Saturday, November 28, 2009

Art Salvaged From the Ancient Saint Peter's

All of the original ancient and medieval artwork of Saint Peter's was lost in the reconstruction. Entire mosaic cycles dating back to the 4th and 5th centuries were destroyed. But, a few Renaissance and Early Renaissance works (including Michelangelo's Pieta) were salvaged from the old church.

Giotto, The Stefaneschi Altarpiece, front

Giotto, The Stefaneschi Altarpiece, back

This was commissioned by Cardinal Jacopo Stefaneschi as part of an effort to glorify Saint Peter's in order to bring back the papacy from its "exile" in Avignon. It was once thought to have stood on the high altar. Now it is thought to have stood on the Canon's Altar nearby.

Copy by Francesco Beretta of Giotto's Navicella (Christ Walking on the Water)

A 17th century copy of Giotto's Navicella mosaic in the narthex of Saint Peter's today.

Cardinal Jacopo Stefaneschi (a cousin of Enrico Scrovegni, Giotto's patron for the frescoes in the Arena Chapel in Padua) kept Giotto very busy in Rome. He commissioned Giotto to make an enormous outdoor mosaic facing the atrium courtyard in front of Saint Peter's. The mosaic showing Christ walking on water and Peter coming out to meet him, was always known as the "navicella," the little ship. It was once Giotto's most famous and celebrated work. Now, there is almost nothing left of it except the copies you see above.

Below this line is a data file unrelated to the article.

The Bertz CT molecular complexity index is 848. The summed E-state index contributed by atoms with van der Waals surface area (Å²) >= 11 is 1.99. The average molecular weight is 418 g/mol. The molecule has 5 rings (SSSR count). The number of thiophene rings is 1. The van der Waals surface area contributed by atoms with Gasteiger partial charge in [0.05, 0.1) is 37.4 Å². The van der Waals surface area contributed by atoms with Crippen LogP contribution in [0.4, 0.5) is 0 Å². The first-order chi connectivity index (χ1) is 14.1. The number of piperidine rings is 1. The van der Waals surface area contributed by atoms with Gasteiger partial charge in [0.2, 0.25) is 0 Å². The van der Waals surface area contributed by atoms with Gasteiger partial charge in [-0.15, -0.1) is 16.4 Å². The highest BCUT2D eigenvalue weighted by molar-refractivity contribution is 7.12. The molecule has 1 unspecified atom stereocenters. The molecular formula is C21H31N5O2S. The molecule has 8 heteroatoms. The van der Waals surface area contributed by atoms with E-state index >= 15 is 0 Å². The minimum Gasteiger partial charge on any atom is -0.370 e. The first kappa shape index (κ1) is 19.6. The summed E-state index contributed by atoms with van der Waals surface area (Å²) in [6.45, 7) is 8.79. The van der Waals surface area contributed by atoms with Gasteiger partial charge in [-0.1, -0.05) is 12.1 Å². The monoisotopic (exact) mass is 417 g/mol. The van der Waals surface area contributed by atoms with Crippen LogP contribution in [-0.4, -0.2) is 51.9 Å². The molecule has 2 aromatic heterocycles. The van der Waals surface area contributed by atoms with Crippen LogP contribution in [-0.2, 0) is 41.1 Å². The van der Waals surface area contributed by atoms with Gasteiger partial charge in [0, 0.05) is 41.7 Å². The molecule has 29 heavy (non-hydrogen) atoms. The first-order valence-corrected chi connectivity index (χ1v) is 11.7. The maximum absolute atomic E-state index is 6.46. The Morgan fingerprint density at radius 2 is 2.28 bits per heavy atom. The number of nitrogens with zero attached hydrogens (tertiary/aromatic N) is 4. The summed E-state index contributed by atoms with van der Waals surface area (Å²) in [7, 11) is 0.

Arnolfo di Cambio, the Florentine sculptor and architect made the famous statue of Saint Peter with the worn feet.

Here is the statue vested with people touching the feet, as they have done for centuries.

Here is Antonio Polaiuolo's magnificent bronze tomb for Pope Sixtus IV, the builder of the Sistine Chapel, and uncle of Pope Julius II who decided to rebuild Saint Peter's.


Unknown said...

How beautiful! St. Peter's is a place I would love to explore some day and you've given us a great taste of some of its wonders.

David G. said...

Gluttony of Gold!!

Brad Evans said...

They dress up the statue? Like a doll? Seriously weird.